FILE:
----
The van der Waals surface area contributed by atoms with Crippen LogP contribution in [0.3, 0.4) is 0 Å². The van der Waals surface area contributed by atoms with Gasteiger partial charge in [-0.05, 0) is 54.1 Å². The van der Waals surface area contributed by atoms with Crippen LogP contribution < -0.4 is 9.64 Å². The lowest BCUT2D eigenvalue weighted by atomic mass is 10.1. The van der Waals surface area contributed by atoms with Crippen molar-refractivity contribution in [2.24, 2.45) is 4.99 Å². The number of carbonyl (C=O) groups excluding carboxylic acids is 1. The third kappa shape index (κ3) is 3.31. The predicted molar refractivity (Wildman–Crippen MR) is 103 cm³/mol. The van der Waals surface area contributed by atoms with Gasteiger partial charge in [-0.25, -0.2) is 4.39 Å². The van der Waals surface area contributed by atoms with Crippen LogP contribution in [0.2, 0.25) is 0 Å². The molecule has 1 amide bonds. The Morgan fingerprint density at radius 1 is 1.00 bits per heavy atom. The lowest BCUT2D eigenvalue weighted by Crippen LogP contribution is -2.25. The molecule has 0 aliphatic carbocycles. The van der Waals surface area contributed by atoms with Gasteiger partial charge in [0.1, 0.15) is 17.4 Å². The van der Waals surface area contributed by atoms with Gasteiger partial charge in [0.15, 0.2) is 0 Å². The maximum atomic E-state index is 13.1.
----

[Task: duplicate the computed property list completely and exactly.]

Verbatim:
The van der Waals surface area contributed by atoms with Crippen LogP contribution in [0.3, 0.4) is 0 Å². The van der Waals surface area contributed by atoms with Gasteiger partial charge in [-0.05, 0) is 54.1 Å². The van der Waals surface area contributed by atoms with Crippen LogP contribution < -0.4 is 9.64 Å². The lowest BCUT2D eigenvalue weighted by atomic mass is 10.1. The van der Waals surface area contributed by atoms with Crippen molar-refractivity contribution in [2.24, 2.45) is 4.99 Å². The number of carbonyl (C=O) groups excluding carboxylic acids is 1. The third kappa shape index (κ3) is 3.31. The predicted molar refractivity (Wildman–Crippen MR) is 103 cm³/mol. The van der Waals surface area contributed by atoms with Gasteiger partial charge in [-0.25, -0.2) is 4.39 Å². The van der Waals surface area contributed by atoms with Crippen LogP contribution in [0.2, 0.25) is 0 Å². The molecule has 1 amide bonds. The Morgan fingerprint density at radius 1 is 1.00 bits per heavy atom. The lowest BCUT2D eigenvalue weighted by Crippen LogP contribution is -2.25. The molecule has 0 aliphatic carbocycles. The van der Waals surface area contributed by atoms with Gasteiger partial charge in [0.1, 0.15) is 17.4 Å². The van der Waals surface area contributed by atoms with Gasteiger partial charge in [0.15, 0.2) is 0 Å². The maximum atomic E-state index is 13.1.